Welcome to 2022-23 New Jersey Saltwater Fishing
Great saltwater fishing opportunities always await anyone lucky enough to visit coastal New Jersey. Whether you fish the surf, back-bays or open ocean, the Garden State boasts one of the most active and productive recreational fisheries on the Atlantic Coast!
Of all the species in our marine waters, most anglers will fish for the “Big Five”. These include bluefish, striped bass, summer flounder, black sea bass and tautog. If these are the species you’re targeting, check out “The Big Five” article in this edition of the Marine Digest, where you will find details on current research, best fishing methods and some fun facts. For instance, did you know that in 1878, striped bass collected from the Navesink River were transported by rail and successfully introduced to the waters of California? See The Big Five for more.
The fun fact shows that the New Jersey Department of Environmental Protection’s Fish and Wildlife staff has been managing the State’s wildlife resources for a long time. In fact, this year marks the 130th anniversary of our agency, when in 1892 the Board of Fish and Game Commissioners hired the first salaried “Fish and Game Protector” to enforce the fishing and game laws within the state. Since that time, our Law Enforcement bureau has expanded to include 56 highly trained Conservation Police Officers who patrol the marine and inland environments of New Jersey. They do their part to protect your natural resources and keep the public safe, so please do your part — understand and follow the marine regulations and properly handle fish being released.
As I’m writing this message, COVID cases are down, and life is slowly resembling pre-pandemic conditions. Fish and Wildlife’s Marine Fisheries staff are back out in the field. They conduct surveys and collect information vital to sustainable management of our state’s unique and important marine resources. All of this is very exciting! Our biologists like being on the water as much as you do, and prior to the pandemic I would have said there was nothing that would stop them from getting out there to carry out their sampling. When COVID hit, however, most of the agency’s marine fisheries sampling programs came to a halt. The health and safety of the public and our employees always comes first, and during the pandemic the logistics of sampling in close quarters on small vessels resulted in many of our surveys being pared back or fully cancelled for two full sampling seasons in 2020 and 2021.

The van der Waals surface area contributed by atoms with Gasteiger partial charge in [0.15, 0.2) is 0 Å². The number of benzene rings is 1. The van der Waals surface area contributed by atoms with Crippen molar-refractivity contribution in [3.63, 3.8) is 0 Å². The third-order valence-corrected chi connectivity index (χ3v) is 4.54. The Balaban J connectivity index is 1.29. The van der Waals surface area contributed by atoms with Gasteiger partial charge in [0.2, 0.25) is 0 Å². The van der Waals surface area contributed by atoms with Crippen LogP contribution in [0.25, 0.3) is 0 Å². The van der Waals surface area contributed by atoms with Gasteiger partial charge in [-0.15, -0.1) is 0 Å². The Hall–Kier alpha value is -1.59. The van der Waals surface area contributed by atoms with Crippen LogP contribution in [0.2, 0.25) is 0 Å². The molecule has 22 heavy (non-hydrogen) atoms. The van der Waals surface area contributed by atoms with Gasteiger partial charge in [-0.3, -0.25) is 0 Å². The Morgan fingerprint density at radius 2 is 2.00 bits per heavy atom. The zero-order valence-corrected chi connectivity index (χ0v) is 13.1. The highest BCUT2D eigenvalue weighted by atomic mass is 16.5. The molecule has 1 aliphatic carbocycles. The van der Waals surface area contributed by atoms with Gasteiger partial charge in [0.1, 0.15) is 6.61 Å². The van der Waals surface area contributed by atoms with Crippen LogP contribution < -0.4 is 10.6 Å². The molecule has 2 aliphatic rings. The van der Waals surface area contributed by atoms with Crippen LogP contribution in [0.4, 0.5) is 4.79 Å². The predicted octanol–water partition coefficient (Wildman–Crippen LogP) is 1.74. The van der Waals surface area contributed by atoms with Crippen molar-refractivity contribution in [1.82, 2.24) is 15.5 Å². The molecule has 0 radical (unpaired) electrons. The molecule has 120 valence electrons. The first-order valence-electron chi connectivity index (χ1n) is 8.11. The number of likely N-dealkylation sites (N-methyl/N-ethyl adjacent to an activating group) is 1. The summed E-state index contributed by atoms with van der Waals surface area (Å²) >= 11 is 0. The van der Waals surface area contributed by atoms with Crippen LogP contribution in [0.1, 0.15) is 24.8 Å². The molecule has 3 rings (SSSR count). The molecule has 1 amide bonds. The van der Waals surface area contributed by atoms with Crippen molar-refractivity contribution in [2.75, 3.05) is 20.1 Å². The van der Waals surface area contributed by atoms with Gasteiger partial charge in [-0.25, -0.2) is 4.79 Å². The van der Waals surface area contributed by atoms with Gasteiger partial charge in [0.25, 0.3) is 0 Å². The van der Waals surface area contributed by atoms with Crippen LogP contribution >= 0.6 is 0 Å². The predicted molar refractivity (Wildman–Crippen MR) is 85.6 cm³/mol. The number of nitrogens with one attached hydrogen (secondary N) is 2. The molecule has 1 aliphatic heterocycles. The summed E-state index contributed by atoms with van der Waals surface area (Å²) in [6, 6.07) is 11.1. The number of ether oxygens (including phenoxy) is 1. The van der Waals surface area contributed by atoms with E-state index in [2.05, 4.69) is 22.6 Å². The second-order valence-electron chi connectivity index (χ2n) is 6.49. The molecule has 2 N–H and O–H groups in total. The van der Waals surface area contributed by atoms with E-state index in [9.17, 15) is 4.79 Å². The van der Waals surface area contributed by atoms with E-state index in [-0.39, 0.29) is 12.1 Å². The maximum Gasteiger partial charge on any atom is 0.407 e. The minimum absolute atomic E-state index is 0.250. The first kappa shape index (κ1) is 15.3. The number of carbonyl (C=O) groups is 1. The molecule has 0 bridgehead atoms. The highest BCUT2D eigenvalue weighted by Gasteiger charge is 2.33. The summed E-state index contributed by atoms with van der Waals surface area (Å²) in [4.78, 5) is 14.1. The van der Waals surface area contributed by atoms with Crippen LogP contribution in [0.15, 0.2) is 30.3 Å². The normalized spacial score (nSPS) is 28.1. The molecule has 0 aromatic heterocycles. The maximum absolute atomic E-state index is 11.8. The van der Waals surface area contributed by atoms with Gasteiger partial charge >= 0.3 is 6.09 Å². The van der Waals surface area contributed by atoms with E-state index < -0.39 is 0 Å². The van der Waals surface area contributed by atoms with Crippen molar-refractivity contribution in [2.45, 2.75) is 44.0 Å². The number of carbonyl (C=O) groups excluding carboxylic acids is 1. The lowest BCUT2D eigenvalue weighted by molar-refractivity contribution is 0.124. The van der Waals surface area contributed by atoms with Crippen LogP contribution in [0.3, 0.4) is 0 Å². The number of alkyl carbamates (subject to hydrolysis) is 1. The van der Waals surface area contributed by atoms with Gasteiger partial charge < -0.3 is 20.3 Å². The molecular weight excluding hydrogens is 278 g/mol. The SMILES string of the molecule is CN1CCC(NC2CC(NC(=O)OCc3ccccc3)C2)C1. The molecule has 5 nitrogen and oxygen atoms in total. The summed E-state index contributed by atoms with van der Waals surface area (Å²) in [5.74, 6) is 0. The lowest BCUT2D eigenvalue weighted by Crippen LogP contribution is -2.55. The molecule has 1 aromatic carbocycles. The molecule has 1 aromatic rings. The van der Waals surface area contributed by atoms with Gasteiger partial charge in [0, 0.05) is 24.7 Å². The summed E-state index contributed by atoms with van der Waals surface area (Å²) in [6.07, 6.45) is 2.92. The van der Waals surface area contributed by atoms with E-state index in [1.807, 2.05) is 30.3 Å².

Successful fisheries management depends on up-to-date and reliable data on stock condition, removals and fishing effort. While the agency’s Marine Fisheries staff were not able to get out on the water, New Jersey anglers remained active throughout the pandemic. Our staff’s “pause” on sampling provided a chance for us to re-think data collection in a digital age and resulted in the expansion of opportunities for anglers and other stakeholders to participate in the fisheries management process. As such, we developed additional platforms to report recreational fishing through the volunteer angler survey: www.nj.gov/dep/marineanglersurvey and for reporting endangered and protected marine species: www.nj.gov/dep/njmarinewildlife. The striped bass bonus program application process also went to a 100% online format: www.njfishandwildlife.org/bonusbas.htm.
Meetings of the Marine Fisheries Council and Shellfisheries Councils were also shifted to virtual platforms to allow continued public participation. This ability to pivot quickly to a virtual platform allowed the public to stay engaged and participate in marine fisheries management.
I urge you all to continue to participate in the management process and to attend an upcoming Marine Fisheries Council meeting. Information about upcoming meetings is posted on our website at NJFishandWildlife.com.
It's time to get out there — be safe on the water, enjoy your time outdoors, and catch some fish!